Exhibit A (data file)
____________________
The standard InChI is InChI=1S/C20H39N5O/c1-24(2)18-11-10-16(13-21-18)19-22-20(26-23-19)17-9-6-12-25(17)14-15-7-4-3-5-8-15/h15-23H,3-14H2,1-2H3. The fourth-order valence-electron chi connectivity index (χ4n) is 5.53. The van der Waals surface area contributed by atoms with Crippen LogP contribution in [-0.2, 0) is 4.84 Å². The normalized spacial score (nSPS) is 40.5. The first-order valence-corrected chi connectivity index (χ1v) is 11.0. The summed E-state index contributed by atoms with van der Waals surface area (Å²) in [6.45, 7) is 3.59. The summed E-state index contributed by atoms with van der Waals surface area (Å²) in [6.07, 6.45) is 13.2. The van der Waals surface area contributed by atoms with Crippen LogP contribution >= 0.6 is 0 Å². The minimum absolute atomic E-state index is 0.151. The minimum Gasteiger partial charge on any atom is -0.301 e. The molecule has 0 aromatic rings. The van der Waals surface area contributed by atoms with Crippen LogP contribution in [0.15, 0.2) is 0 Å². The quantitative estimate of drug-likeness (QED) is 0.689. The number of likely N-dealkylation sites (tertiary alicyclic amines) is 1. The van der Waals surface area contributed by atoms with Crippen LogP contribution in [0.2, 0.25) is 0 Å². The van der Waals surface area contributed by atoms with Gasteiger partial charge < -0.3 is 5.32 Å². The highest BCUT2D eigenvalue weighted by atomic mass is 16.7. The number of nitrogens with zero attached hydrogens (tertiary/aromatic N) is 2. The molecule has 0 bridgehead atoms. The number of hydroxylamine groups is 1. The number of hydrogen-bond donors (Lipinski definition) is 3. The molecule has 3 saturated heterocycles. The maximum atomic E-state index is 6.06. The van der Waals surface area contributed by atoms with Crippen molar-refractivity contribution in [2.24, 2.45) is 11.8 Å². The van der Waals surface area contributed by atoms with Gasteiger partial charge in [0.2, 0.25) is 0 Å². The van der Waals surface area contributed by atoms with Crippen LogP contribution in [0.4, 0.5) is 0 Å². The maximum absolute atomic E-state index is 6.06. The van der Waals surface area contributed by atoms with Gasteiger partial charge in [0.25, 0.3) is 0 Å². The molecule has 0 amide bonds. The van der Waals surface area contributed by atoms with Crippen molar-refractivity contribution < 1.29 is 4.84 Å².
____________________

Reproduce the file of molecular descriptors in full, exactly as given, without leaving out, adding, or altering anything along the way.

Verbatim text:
The standard InChI is InChI=1S/C20H39N5O/c1-24(2)18-11-10-16(13-21-18)19-22-20(26-23-19)17-9-6-12-25(17)14-15-7-4-3-5-8-15/h15-23H,3-14H2,1-2H3. The fourth-order valence-electron chi connectivity index (χ4n) is 5.53. The van der Waals surface area contributed by atoms with Crippen LogP contribution in [-0.2, 0) is 4.84 Å². The normalized spacial score (nSPS) is 40.5. The first-order valence-corrected chi connectivity index (χ1v) is 11.0. The summed E-state index contributed by atoms with van der Waals surface area (Å²) in [6.45, 7) is 3.59. The summed E-state index contributed by atoms with van der Waals surface area (Å²) in [6.07, 6.45) is 13.2. The van der Waals surface area contributed by atoms with Crippen LogP contribution >= 0.6 is 0 Å². The minimum absolute atomic E-state index is 0.151. The minimum Gasteiger partial charge on any atom is -0.301 e. The molecule has 0 aromatic rings. The van der Waals surface area contributed by atoms with Crippen LogP contribution in [0.15, 0.2) is 0 Å². The quantitative estimate of drug-likeness (QED) is 0.689. The number of likely N-dealkylation sites (tertiary alicyclic amines) is 1. The van der Waals surface area contributed by atoms with Crippen LogP contribution in [0.2, 0.25) is 0 Å². The van der Waals surface area contributed by atoms with Gasteiger partial charge < -0.3 is 5.32 Å². The highest BCUT2D eigenvalue weighted by atomic mass is 16.7. The number of nitrogens with zero attached hydrogens (tertiary/aromatic N) is 2. The molecule has 0 bridgehead atoms. The number of hydroxylamine groups is 1. The number of hydrogen-bond donors (Lipinski definition) is 3. The molecule has 3 saturated heterocycles. The maximum atomic E-state index is 6.06. The van der Waals surface area contributed by atoms with Crippen molar-refractivity contribution in [2.24, 2.45) is 11.8 Å². The van der Waals surface area contributed by atoms with Gasteiger partial charge in [0.2, 0.25) is 0 Å². The van der Waals surface area contributed by atoms with Crippen LogP contribution in [0.4, 0.5) is 0 Å². The maximum absolute atomic E-state index is 6.06. The van der Waals surface area contributed by atoms with Gasteiger partial charge in [0.25, 0.3) is 0 Å². The molecule has 0 amide bonds. The van der Waals surface area contributed by atoms with Crippen molar-refractivity contribution < 1.29 is 4.84 Å².